UNICEF’s Agenda for Action for Refugee and Migrant Children

UNICEF calls for action to help protect every child uprooted by war, violence and poverty.

10-year-old, Sana, and her family fled the conflict in Afghanistan and are now in Serbia.

UNICEF calls for six actions to protect all refugee and migrant children

Around the world, millions of families are fleeing their homes to escape conflict, persecution and poverty.

There are millions of refugee and migrant children in Europe and Central Asia. For example, more than 72,000 refugees and migrants are stranded in Greece, Cyprus and the Balkans alone, including more than 22,500 children. Turkey is now home to 3 million Syrians, the largest refugee population in the world. 

Many of these children face danger, detention, deprivation and discrimination, and the world must stand up for them.

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Press for action on the causes that uproot children from their homes

Protracted conflicts, persistent violence and extreme poverty and disadvantage drive millions of children from their homes. UNICEF calls for greater efforts to protect children from conflict and to address the root causes of violence and poverty. Such efforts should include increasing access to education, strengthening health and child protection systems and social safety nets, expanding opportunities for family income and youth employment, and facilitating peaceful conflict resolution and tolerance.

In photos: the vast majority of child migrants uprooted by violence, poverty and climate change remain in Africa.

Help uprooted children to stay in school and stay healthy

Many refugee and migrant children miss out on an education – and many lack access to health care and other essential services. UNICEF calls for increased collective efforts by governments, communities and the private sector to provide uprooted children with access to an education and health services, and to shelter, nutrition, water and sanitation. A child’s migration status should never be a barrier to accessing basic services.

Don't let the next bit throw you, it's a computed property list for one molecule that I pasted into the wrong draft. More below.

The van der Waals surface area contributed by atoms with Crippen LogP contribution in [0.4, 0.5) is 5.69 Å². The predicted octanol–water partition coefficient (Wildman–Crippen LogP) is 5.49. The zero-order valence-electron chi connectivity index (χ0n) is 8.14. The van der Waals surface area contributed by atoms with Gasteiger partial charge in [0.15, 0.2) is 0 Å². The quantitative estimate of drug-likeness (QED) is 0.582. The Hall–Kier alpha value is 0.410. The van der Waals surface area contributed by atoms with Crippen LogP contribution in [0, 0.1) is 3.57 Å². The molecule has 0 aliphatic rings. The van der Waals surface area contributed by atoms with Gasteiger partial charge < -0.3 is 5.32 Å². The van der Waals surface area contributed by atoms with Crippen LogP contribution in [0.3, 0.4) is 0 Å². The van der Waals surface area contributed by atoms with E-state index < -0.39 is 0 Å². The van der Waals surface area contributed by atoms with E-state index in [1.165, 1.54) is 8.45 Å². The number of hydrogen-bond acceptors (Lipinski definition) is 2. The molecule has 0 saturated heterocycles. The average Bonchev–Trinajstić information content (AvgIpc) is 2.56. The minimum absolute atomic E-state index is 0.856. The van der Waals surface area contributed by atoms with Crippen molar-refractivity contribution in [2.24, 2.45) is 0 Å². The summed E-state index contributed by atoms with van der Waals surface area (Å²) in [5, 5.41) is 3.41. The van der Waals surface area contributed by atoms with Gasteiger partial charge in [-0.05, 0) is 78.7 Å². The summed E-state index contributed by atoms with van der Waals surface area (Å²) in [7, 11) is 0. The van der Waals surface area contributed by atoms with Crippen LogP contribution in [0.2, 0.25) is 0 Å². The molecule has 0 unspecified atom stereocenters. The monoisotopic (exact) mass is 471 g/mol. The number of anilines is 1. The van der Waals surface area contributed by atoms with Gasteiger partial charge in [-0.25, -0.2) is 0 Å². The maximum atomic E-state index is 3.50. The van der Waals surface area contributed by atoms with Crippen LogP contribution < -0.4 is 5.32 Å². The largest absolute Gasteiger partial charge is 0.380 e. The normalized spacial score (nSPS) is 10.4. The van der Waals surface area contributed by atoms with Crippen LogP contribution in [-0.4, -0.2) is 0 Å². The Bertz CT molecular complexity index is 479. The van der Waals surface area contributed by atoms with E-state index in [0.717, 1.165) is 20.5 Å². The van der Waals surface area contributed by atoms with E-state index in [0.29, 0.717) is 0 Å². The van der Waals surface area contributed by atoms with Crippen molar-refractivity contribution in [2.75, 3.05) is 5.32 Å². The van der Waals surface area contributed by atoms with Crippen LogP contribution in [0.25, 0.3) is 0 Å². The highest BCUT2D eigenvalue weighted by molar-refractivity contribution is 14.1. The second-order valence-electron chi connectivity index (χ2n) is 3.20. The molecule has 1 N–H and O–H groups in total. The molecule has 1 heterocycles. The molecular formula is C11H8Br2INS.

Meet Dounia from Afghanistan who is back at school in Greece after a terrifying journey

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Graphic of keeping families together

Keep families together and give children legal status

Children who are travelling alone or who have been separated from their families are more easily preyed upon and more vulnerable to violence and abuse. UNICEF calls for stronger policies to prevent the separation of children from their parents and other family members in transit; and faster procedures to reunite children with their families, including in destination countries. All children need a legal identity and should be registered at birth.

A Syrian mother receives life-changing news that she and her young son will finally see their family again

End the detention of refugee and migrant children by creating practical alternatives    

Detention is harmful to children’s health and well-being, and can undermine their development. UNICEF calls for practical alternatives to detention for all children. Unaccompanied and separated children should be placed in foster care, supervised independent living, or other family- or community-based living arrangements. Children should not be detained in adult facilities. 

Meet 16 year old Lamin, imprisoned in Libya for seven months while trying to reach Europe  

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Combat xenophobia and discrimination

Uprooted children are often victimized by discrimination, xenophobia and stigma – both during their journeys and at their final destinations. We all have a part to play in welcoming uprooted children into our cities and communities. UNICEF calls on local leaders, religious groups, non-governmental organizations, the media and the private sector to combat xenophobia and nurture a greater understanding between uprooted children and families and their host communities. Governments should also set up stronger measures to combat discrimination and marginalization in countries of transit and destination.

Two young boys, one from Syria and the other from Germany, break down barriers with friendship

Protect uprooted children from exploitation and violence

Refugee and migrant children are extremely vulnerable to violence and abuse, and to being preyed upon by smugglers and even enslaved by traffickers. UNICEF calls for more safe and legal channels for children to migrate and to seek refuge. Cracking down on trafficking, strengthening child protection systems and expanding access to information and assistance can help keep children safe. Children and families should never be returned to face persecution or life-threatening danger in their countries of origin.

Meet 17-year-old Joy who fled poverty in Nigeria, but was trafficked into prostitution in Italy

Graphic of exploitation